’12 Days of New York’ (Book, Abrams, 2013)
Gilbert Ford grew up in a family of professional photographers in Jackson, Mississippi, and moved to New York to attend Pratt Institute. After graduating, he worked as a designer and illustrator for a giftware company, creating puzzles, games, stickers, stationery, and activity books for children, before setting out on his own in 2007. He currently lives and works in Brooklyn, NY. His illustrations have been recognized by Communication Arts, 3 x 3, The Society of Illustrators, and The Society of Publication Designers, amongst others.
Tell us about your new book,’12 Days of New York’
’12 Days of New York’ is a picture book I illustrated, published by Abrams. It is written by Tonya Bolden to the tune of The Twelve Days of Christmas, about a class field trip NYC. It’s basically an arty tourist picture book, where every spread has a famous NYC landmark. I love drawing city life, so when Chad Beckerman offered me the job I was thrilled – knowing I could make it really special and very different from other New York City books. Plus, I always loved ‘This is New York’ by M. Sasek and I saw this as my chance to do my own version.
On the 40th anniversary of the famous ‘Blue Marble’ photograph taken of Earth from space, Planetary Collective presents a short film documenting astronauts’ life-changing stories of seeing the Earth from the outside – a perspective-altering experience often described as the Overview Effect.
The Overview Effect, first described by author Frank White in 1987, is an experience that transforms astronauts’ perspective of the planet and mankind’s place upon it. Common features of the experience are a feeling of awe for the planet, a profound understanding of the interconnection of all life, and a renewed sense of responsibility for taking care of the environment.
Filmmaker Ben Proudfoot made a really lovely, short documentary about two neighboring shops – one of them a paper shop (McManus & Morgan Paper), the other a letterpress printer (Aardvark Letterpress) – both struggling to survive in downtown Los Angeles. It’s as heart wrenching as it is heart warming: a story of passionate shop owners who continue to do what they love, with very little financial gain or stability.
Interesting interview with NY Times Graphics Director Steve Duenes and Graphics Editor Archie Tse. And if you haven’t visited gestalten.tv in a while, you’ll be happily surprised by the vast library of videocasts they’ve been building – it’s an invaluable resource.
We continue our weekly interview series about creative couples, and their experiences balancing a professional and personal lifestyle under the same roof. This week’s creative couple is Sean Auyeung and Anna Corpron, a husband and wife super duo known as Sub-Studio, a multi-disciplinary art and design studio based in New York City.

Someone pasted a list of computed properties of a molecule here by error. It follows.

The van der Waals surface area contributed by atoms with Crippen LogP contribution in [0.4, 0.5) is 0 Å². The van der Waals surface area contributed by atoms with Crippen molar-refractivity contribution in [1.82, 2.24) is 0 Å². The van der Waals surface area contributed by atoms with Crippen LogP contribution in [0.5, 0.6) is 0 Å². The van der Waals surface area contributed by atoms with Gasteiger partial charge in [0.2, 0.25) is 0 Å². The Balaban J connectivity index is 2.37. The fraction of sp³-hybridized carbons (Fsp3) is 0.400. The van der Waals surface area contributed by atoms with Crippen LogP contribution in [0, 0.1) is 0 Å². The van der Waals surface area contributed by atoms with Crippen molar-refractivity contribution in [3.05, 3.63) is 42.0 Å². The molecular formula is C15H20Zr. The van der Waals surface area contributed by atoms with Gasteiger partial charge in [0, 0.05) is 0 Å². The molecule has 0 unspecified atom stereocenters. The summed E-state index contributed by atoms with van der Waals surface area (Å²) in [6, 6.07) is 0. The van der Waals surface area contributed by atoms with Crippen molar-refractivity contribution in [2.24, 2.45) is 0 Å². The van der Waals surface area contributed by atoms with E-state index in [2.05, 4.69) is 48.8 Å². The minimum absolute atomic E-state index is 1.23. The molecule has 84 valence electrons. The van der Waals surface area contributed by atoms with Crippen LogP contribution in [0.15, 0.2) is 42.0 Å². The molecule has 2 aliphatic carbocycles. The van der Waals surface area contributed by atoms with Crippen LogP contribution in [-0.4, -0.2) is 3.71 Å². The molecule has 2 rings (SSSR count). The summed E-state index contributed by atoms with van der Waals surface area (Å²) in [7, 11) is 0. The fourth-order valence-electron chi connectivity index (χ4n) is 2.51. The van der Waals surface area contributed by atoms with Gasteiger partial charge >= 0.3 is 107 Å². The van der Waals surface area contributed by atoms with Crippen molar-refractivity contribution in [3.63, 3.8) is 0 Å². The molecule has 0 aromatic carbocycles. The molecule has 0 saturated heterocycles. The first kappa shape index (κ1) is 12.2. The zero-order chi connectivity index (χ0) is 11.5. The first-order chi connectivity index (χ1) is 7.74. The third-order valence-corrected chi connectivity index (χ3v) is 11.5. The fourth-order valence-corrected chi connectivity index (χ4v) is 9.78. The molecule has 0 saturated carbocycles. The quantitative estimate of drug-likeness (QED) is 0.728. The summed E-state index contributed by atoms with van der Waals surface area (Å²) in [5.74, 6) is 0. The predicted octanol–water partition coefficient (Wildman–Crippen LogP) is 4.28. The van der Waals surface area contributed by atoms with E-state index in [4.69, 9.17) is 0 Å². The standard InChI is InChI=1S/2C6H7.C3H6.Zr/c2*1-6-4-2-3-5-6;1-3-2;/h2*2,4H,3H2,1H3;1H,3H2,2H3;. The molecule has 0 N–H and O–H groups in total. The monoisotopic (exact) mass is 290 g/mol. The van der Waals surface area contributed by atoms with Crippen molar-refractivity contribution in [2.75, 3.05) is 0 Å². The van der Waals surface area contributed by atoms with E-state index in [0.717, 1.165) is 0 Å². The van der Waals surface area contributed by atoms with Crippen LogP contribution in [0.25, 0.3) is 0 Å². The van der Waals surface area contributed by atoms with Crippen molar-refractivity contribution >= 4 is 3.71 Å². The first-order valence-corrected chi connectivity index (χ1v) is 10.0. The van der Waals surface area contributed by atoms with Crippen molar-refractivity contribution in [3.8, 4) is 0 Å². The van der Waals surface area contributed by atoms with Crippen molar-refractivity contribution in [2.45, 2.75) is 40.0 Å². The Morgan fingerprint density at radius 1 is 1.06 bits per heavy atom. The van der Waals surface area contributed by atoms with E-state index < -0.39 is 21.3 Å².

From hand-printed stationary, collaborative illustration projects, jewelry design and their fantastic blog they’ve kept themselves pretty busy in their home in the East Village. They both come from architecture backgrounds, but bring their personal interests to play in their highly collaborative projects.
Introducing a weekly interview series about creative couples, exploring their work, experiences, and what they have found to love about working with their significant other. We start off with Caleb and Hanahlie.
Caleb Beyers and Hanahlie Beise are a husband and wife team based in Vancouver, BC. Their collaborative work spans graphics, photography, installations, film/video, and interior/industrial design. They work together producing gallery based work, and client-based work under the moniker “CASTE“. They share a small, alternately chaotic and organized space with their two spotted Bengal cats, Samson and Spartacus.
SubmarineChannel just published the first series of 17 video interviews with top Dutch visionary designers. The interviews feature people like Jurgen Bey, MVRDV, NL Architects… Check it out here.
“…he is actively exploring current possibilities at the intersection of design, art, software development and education and applying these in a variety of fields. A strong conceptual thinker and always striving for maximum creative freedom, Karsten’s design approach is based on treating ideas as software at the heart, which in turn informs all other facets of each project.”
Part of what he talks about here is blurring the boundaries between “technical” and “artistic” skill, and how that generally breaks down within the current hierarchy of the industry. As a programmer who enjoys (but doesn’t have much opportunity to explore) code-driven creative design and animation, this speaks to me.